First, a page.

The control, manipulation and detection of surface plasmons and cold atoms.
Dlamini, Sanele Goodenough.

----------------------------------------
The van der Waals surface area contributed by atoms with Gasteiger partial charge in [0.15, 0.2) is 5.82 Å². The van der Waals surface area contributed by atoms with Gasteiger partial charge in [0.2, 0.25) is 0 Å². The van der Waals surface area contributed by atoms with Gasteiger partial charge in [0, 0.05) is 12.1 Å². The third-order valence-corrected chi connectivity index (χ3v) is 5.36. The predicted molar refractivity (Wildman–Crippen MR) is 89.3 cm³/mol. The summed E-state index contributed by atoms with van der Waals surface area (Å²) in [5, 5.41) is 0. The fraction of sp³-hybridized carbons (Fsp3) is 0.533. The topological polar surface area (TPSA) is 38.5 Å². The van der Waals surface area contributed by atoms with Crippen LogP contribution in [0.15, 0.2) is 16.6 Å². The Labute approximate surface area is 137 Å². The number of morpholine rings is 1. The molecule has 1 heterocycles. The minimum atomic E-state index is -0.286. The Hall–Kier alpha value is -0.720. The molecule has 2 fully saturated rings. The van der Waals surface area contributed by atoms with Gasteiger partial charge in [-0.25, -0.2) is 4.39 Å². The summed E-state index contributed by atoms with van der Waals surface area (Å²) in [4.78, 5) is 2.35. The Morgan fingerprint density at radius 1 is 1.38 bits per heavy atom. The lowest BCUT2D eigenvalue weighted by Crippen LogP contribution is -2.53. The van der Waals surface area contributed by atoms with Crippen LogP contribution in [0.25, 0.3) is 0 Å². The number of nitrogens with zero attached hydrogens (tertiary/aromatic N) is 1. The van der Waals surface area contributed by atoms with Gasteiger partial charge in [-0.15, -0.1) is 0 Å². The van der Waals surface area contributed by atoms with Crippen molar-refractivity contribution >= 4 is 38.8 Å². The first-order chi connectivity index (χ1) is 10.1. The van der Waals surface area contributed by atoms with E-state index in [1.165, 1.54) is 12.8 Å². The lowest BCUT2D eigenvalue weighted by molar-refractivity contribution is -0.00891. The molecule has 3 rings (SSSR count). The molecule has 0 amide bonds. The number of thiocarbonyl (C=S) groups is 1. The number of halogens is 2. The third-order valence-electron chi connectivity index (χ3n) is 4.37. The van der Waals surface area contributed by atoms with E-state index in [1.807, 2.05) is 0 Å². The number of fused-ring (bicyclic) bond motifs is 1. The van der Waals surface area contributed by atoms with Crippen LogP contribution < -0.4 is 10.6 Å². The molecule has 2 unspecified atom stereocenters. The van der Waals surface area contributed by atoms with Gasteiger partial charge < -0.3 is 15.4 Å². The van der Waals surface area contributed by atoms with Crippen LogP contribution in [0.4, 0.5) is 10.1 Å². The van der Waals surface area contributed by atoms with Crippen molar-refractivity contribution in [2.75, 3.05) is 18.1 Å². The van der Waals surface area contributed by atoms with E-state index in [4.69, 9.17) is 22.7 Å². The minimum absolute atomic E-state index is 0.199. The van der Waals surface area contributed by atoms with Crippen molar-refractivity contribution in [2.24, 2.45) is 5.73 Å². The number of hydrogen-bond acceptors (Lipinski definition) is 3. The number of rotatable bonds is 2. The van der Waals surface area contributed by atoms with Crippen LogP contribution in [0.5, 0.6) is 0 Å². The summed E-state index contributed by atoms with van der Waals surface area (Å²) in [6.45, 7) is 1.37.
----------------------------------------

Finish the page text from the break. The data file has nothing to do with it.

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Cold atoms and surface plasmons are now widely recognised as having a vast potential as sources for future quantum information technologies, including in quantum simulations, quantum computing and quantum-enhanced metrology. In the first part of this Thesis an experimental investigation of the decoherence of single surface plasmon polaritons in plasmonic waveguides is carried out. In the study, a Mach-Zehnder configuration previously considered for measuring decoherence in atomic, electronic and photonic systems, is used. By placing waveguides of di erent lengths in one arm measurements of the amplitude damping time, pure phase damping time and total phase damping time were achieved. Decoherence was found to be mainly due to amplitude damping and thus losses arising from inelastic electron and photon scattering play the most important role in the decoherence of plasmonic waveguides in the quantum regime. However, pure phase damping is not completely negligible. In the second part of the Thesis the properties of light in the fundamental mode of a subwavelengthdiameter plasmonic nanowire are also investigated. One of the applications of the light is the trapping of atoms by the optical force of the evanescent field and the subsequent guiding of the emitted light from the atoms. The quantum correlation functions of the emitted light from di erent numbers of atoms into the wave guided mode of the nanowire are investigated analytically. It is found that the nanowire provides an efficient method of generating quantum states of light - it gives a faster time scale for the dynamics and improved coupling e ciency compared to an equivalent dielectric nanofiber. The results of this Thesis will be useful for the design of plasmonic waveguide systems for carrying out phase-sensitive quantum applications, such as quantum sensing, and for the generation of novel quantum states of light for quantum computing and quantum communication. The probing techniques developed for the plasmonic waveguides may also be applied to other types of plasmonic nanostructures, such as those used as nanoantennas, as unit cells in metamaterials and as nanotraps for cold atoms.